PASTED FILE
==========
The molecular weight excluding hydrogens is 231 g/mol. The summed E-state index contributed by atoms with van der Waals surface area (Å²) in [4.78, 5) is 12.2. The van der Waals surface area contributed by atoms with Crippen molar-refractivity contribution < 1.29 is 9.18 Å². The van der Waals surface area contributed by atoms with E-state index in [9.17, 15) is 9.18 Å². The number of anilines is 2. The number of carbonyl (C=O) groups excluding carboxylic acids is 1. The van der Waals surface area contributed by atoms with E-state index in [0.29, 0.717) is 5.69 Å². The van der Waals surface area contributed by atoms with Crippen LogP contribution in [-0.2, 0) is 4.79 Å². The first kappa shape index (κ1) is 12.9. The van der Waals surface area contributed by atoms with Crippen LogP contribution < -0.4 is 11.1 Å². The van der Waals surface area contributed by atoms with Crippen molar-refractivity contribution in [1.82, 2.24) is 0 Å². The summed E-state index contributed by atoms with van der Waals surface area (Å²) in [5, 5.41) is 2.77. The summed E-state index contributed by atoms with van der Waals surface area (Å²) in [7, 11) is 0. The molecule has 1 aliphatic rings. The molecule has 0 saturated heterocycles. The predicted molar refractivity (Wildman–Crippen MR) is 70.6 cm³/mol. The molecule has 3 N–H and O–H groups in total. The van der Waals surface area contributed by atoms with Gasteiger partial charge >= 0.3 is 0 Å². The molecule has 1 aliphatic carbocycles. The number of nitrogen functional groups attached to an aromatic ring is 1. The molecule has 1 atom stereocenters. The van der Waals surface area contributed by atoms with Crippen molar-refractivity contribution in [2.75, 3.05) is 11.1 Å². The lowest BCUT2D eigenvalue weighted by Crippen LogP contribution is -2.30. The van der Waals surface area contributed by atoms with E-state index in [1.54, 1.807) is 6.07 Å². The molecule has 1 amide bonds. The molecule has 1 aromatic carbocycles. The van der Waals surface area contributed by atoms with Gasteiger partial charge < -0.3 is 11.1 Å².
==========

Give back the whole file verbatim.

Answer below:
The molecular weight excluding hydrogens is 231 g/mol. The summed E-state index contributed by atoms with van der Waals surface area (Å²) in [4.78, 5) is 12.2. The van der Waals surface area contributed by atoms with Crippen molar-refractivity contribution < 1.29 is 9.18 Å². The van der Waals surface area contributed by atoms with E-state index in [9.17, 15) is 9.18 Å². The number of anilines is 2. The number of carbonyl (C=O) groups excluding carboxylic acids is 1. The van der Waals surface area contributed by atoms with E-state index in [0.29, 0.717) is 5.69 Å². The van der Waals surface area contributed by atoms with Crippen LogP contribution in [-0.2, 0) is 4.79 Å². The first kappa shape index (κ1) is 12.9. The van der Waals surface area contributed by atoms with Crippen LogP contribution < -0.4 is 11.1 Å². The van der Waals surface area contributed by atoms with Crippen molar-refractivity contribution in [1.82, 2.24) is 0 Å². The summed E-state index contributed by atoms with van der Waals surface area (Å²) in [5, 5.41) is 2.77. The summed E-state index contributed by atoms with van der Waals surface area (Å²) in [7, 11) is 0. The molecule has 1 aliphatic rings. The molecule has 0 saturated heterocycles. The predicted molar refractivity (Wildman–Crippen MR) is 70.6 cm³/mol. The molecule has 3 N–H and O–H groups in total. The van der Waals surface area contributed by atoms with Gasteiger partial charge >= 0.3 is 0 Å². The molecule has 1 aliphatic carbocycles. The number of nitrogen functional groups attached to an aromatic ring is 1. The molecule has 1 atom stereocenters. The van der Waals surface area contributed by atoms with Crippen molar-refractivity contribution in [2.75, 3.05) is 11.1 Å². The lowest BCUT2D eigenvalue weighted by Crippen LogP contribution is -2.30. The van der Waals surface area contributed by atoms with E-state index in [1.54, 1.807) is 6.07 Å². The molecule has 1 amide bonds. The molecule has 1 aromatic carbocycles. The van der Waals surface area contributed by atoms with Gasteiger partial charge < -0.3 is 11.1 Å².